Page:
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U.S. Has More Cattle in Feedlots, More Going to Market vs. a Year Ago

USDA report shows what the trade expected.

DES MOINES, Iowa — The number of U.S. cattle being fed out to market weight jumped 1%, as of November 1 vs. a year ago.

On Friday, the USDA released its November Cattle-on-Feed Report.

The on-feed and placement numbers came in as expected by the trade.

Cattle and calves on feed for the slaughter market in the U.S. for feedlots with capacity of 1,000 or more head totaled 11.8 million head on November 1, 2019. The inventory was 1% above November 1, 2018, according to USDA data.

Placements in feedlots during October totaled 2.48 million head, 10% above 2018.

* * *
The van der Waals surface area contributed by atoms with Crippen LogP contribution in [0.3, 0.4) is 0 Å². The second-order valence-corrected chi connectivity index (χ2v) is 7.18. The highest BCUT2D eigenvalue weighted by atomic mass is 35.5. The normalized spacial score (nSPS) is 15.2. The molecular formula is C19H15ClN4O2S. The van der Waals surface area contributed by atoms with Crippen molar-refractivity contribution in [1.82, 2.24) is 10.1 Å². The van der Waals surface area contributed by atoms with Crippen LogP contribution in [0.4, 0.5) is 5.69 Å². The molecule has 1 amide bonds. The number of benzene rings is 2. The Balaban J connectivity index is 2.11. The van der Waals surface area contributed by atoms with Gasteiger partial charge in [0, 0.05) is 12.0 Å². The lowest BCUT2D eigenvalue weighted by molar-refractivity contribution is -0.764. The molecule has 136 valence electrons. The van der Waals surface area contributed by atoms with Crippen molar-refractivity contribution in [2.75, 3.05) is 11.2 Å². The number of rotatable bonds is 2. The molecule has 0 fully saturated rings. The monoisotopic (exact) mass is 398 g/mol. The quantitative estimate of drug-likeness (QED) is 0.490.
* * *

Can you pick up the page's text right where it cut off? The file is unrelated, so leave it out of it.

Net placements were 2.42 million head. During October, placements of cattle and calves weighing less than 600 pounds were 600,000 head, 600 to 699 pounds were 540,000 head, 700 to 799 pounds were 517,000 head, 800 to 899 pounds were 475,000 head, 900 to 999 pounds were 230,000 head, and 1,000 pounds and greater were 115,000 head.

Marketings of fed cattle during October totaled 1.88 million head, 1% below 2018.

Cattle on feed are steers and heifers being fed a ration of grain, silage, hay and/or protein supplement for slaughter market that are expected to produce a carcass that will grade select or better. It excludes cattle being
backgrounded only for later sale as feeders or later placement in another feedlot.

Placements are steers and heifers put into a feedlot, fed a ration which will produce a carcass that will grade select or better, and are intended for the slaughter market.

Marketings are steers and heifers shipped out of feedlots to a slaughter market.

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